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If you’re an Empty nester, 2020 may be the Trifecta for downsizing!

Home values have been increasing for 93 consecutive months, according to the National Association of Realtors. If you’re a homeowner looking to downsize your living space, that’s great news, as you’ve likely built significant equity in your home. As each month goes by, you can continue counting your equity dollars!

And Here’s some more good news: mortgage rates are expected to remain low throughout 2020 at an average of 3.8% for a 30-year fixed-rate loan. 

So let’s see..You’re an empty nester mulling over the idea of downsizing now that the kids are gone. You’ve got a ton of increasing equity with prices at a premium and an incredibly attractive interest rate at your fingertips. So now you have to ask yourself the big question, “What the heck am I waiting for???” The combination of leveraging your growing equity and capitalizing on low rates could make finally conquer that fear of cleaning out your basement, telling the kids to come get their yearbooks, and finally make the big move!

The Impact of Low Mortgage Rates

Low mortgage rates can offset price hikes, so locking in while rates are low is key. For many downsizing homeowners, a loan with a shorter term is ideal, so the balance can be reduced more quickly.

Interest rates on 10, 15, and 20-year loans are lower than the rates on a 30-year fixed-rate loan. If you’re downsizing your housing costs, you may prefer a shorter-term loan to pay off your home faster. This way, you can save thousands in interest payments over time. What would you do with thousands of extra dollars with your simplified life? A Vacation? An RV? A boat?

Here’s How to Use Your Home Equity

For move-up buyers, the typical pattern for building financial stability and wealth through homeownership works this way: you buy a house and gain equity over several years of mortgage payments and price appreciation. You then take that equity from the sale of your house to make a down payment on your next home and repeat the process. Most of us 50-somethings have this process down to a science and have done it several times in our life by now, so it’s now time to change our train of thought.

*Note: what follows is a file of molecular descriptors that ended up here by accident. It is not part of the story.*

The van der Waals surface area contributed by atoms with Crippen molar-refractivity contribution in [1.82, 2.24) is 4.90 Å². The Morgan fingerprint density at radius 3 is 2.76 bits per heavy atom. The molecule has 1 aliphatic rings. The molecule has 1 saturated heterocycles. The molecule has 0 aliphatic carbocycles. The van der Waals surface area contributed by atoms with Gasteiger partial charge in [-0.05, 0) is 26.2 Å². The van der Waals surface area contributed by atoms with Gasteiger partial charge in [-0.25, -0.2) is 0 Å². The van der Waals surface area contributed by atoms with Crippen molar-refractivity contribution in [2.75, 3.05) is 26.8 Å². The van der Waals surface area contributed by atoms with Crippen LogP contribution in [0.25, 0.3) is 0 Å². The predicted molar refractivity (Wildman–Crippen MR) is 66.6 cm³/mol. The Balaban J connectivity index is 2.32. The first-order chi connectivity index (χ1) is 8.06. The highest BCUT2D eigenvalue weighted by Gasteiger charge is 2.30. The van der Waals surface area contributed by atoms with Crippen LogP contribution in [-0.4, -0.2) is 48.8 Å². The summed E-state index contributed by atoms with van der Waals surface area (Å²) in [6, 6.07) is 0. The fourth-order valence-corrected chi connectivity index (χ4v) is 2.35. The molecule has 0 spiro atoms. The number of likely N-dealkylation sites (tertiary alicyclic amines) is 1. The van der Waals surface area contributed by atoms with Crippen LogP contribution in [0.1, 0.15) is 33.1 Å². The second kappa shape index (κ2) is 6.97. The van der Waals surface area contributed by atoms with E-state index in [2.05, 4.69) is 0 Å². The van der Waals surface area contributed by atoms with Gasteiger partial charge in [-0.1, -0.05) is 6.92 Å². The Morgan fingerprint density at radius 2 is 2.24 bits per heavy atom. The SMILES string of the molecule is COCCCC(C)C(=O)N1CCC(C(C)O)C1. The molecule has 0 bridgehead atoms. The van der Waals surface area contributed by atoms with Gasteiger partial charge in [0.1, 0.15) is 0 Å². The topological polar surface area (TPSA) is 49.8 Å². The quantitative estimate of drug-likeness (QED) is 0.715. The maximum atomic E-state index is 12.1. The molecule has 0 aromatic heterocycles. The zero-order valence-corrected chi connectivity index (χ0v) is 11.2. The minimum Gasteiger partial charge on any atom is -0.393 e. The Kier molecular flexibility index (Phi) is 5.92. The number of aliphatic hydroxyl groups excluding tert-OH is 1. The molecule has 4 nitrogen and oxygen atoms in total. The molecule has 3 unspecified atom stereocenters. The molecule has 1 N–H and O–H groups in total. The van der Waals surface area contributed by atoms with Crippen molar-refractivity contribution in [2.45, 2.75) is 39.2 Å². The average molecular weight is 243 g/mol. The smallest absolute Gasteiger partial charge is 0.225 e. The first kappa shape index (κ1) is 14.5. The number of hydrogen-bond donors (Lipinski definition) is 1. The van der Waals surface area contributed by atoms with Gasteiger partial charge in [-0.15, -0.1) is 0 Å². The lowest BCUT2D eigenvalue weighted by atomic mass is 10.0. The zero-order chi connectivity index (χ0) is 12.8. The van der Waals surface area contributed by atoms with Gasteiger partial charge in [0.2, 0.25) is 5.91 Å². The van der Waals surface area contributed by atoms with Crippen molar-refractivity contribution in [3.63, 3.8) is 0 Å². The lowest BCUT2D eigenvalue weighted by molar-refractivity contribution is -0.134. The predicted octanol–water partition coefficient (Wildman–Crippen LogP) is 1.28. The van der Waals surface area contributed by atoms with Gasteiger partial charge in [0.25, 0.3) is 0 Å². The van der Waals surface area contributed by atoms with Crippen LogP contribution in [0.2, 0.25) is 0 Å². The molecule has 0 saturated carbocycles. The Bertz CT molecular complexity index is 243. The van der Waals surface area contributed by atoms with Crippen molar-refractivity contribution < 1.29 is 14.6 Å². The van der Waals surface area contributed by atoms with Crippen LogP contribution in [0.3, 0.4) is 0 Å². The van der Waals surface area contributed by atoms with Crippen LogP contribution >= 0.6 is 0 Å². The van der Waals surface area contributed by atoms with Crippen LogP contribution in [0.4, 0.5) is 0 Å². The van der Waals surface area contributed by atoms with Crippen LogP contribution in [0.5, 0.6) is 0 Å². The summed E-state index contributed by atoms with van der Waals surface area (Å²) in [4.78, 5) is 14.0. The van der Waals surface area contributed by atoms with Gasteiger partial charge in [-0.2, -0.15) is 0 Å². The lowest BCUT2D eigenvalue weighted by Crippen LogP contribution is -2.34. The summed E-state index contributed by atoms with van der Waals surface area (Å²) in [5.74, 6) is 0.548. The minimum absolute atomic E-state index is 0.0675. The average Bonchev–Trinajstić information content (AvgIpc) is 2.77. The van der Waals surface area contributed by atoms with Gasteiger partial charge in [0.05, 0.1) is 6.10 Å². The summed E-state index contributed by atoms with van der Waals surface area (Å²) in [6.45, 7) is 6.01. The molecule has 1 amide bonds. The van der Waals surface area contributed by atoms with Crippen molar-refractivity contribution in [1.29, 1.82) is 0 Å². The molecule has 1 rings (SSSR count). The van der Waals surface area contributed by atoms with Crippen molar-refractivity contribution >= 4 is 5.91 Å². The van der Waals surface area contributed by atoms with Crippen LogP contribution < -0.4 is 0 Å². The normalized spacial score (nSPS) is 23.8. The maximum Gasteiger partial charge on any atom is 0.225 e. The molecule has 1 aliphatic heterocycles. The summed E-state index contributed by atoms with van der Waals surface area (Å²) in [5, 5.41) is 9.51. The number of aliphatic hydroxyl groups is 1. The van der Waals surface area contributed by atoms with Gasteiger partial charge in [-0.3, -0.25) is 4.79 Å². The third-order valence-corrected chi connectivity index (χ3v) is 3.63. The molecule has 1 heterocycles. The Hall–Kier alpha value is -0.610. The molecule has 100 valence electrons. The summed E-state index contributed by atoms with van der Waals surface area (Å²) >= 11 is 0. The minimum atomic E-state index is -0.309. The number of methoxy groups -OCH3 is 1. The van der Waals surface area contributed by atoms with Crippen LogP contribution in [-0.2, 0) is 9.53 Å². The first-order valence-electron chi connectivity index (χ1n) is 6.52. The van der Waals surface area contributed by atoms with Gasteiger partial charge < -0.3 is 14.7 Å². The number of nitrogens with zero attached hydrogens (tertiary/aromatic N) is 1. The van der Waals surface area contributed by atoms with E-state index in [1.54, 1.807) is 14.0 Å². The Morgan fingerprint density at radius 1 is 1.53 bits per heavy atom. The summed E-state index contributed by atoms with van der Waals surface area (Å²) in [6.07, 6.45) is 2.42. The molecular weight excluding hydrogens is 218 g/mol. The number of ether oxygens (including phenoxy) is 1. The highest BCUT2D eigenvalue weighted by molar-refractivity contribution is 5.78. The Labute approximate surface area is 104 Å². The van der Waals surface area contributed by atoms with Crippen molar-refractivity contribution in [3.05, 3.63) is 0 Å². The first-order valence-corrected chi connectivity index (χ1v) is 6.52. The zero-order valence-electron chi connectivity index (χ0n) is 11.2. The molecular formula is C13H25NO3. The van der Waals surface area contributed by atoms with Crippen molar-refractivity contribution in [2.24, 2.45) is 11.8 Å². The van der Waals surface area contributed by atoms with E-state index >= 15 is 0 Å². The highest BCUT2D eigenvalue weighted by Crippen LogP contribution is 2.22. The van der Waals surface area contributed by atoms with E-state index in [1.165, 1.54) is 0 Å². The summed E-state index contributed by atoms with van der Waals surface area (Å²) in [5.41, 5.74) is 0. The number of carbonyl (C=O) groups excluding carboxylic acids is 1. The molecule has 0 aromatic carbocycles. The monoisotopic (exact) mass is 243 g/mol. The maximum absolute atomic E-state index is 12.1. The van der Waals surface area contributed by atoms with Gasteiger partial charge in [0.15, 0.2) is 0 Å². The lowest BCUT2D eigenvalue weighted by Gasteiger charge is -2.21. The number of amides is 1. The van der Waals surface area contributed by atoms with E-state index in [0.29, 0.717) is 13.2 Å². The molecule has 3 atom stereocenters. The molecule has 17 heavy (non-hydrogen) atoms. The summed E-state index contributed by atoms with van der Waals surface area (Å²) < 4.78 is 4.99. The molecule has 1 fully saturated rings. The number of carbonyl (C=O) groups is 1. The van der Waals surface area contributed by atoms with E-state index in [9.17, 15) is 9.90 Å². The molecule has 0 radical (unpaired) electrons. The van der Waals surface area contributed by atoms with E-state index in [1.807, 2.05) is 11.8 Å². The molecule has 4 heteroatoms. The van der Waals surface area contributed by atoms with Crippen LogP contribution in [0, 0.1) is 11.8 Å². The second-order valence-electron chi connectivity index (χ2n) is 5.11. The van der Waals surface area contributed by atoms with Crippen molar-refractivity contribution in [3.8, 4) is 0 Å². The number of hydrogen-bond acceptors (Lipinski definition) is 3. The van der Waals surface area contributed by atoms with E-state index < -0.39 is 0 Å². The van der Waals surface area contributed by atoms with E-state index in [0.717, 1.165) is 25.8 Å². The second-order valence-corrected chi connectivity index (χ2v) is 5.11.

For homeowners ready to downsize, home equity can work in a slightly different way. What you choose to do depends in part upon your goals.

According to, for some, the desire to downsize may be related to retirement plans or children aging out of the home. Others may be choosing to live in a smaller home to save money or simplify their lifestyle in a space that’s easier to clean and declutter. The reasons can vary greatly and by generation and are usually a combination of all of the above. While I am from the generation who worked endlessly from sunup to sundown to afford the big house and BMW payment, I really admire the commitment to enjoying life that has come with the generations following me. Perhaps my generation can free themselves from the ball and chain of big mortgages and wasted square footage and embrace the idea of less is more; instead choosing to downsize to a smaller home with a small (or no) mortgage in an area where there’s lots to enjoy! Conversely, perhaps the younger generation can embrace home ownership and understand the pride that comes with showing your friends your first new house (even when you don’t have furniture yet) and seeing the equity of your investment lead to something great for you down the road. Ironically, both of these new beginnings lead to a modestly-sized home!

The bottom Line? Increasing equity, low interest rates and climbing prices make this the trifecta of buying a smaller home in 2020. No matter what generation you are from, I would love to help you evaluate your equity and how to leverage it in the best way possible. Call me today—AFTER you clean out the basement–and let’s make 2020 the year of new beginnings! 

Amy Lemoine is a florida-licensed realtor with Venture 1 Properties. The information contained, and the opinions expressed, in this article are not intended to be construed as investment advice. You should always conduct your own research and due diligence and obtain professional advice before making any investment decision.